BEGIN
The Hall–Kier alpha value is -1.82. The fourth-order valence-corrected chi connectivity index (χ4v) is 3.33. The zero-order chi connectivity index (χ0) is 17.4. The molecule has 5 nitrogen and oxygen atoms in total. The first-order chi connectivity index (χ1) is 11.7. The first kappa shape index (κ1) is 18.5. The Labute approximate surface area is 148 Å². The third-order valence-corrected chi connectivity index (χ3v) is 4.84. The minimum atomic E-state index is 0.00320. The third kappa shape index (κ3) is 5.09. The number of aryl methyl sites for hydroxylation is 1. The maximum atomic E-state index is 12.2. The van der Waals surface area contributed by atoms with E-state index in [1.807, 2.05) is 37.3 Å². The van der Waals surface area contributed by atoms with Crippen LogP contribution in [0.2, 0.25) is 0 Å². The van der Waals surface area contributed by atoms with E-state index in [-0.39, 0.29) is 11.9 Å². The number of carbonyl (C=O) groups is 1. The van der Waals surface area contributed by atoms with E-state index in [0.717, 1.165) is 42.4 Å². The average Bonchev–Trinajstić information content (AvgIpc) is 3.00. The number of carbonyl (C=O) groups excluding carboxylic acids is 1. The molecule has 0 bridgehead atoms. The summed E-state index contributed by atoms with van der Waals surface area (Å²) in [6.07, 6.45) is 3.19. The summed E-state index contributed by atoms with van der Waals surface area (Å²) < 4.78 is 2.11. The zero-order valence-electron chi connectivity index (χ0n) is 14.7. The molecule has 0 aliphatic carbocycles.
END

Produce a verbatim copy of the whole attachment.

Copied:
The Hall–Kier alpha value is -1.82. The fourth-order valence-corrected chi connectivity index (χ4v) is 3.33. The zero-order chi connectivity index (χ0) is 17.4. The molecule has 5 nitrogen and oxygen atoms in total. The first-order chi connectivity index (χ1) is 11.7. The first kappa shape index (κ1) is 18.5. The Labute approximate surface area is 148 Å². The third-order valence-corrected chi connectivity index (χ3v) is 4.84. The minimum atomic E-state index is 0.00320. The third kappa shape index (κ3) is 5.09. The number of aryl methyl sites for hydroxylation is 1. The maximum atomic E-state index is 12.2. The van der Waals surface area contributed by atoms with E-state index in [1.807, 2.05) is 37.3 Å². The van der Waals surface area contributed by atoms with Crippen LogP contribution in [0.2, 0.25) is 0 Å². The van der Waals surface area contributed by atoms with E-state index in [-0.39, 0.29) is 11.9 Å². The number of carbonyl (C=O) groups is 1. The van der Waals surface area contributed by atoms with E-state index in [0.717, 1.165) is 42.4 Å². The average Bonchev–Trinajstić information content (AvgIpc) is 3.00. The number of carbonyl (C=O) groups excluding carboxylic acids is 1. The molecule has 0 bridgehead atoms. The summed E-state index contributed by atoms with van der Waals surface area (Å²) in [6.07, 6.45) is 3.19. The summed E-state index contributed by atoms with van der Waals surface area (Å²) < 4.78 is 2.11. The zero-order valence-electron chi connectivity index (χ0n) is 14.7. The molecule has 0 aliphatic carbocycles.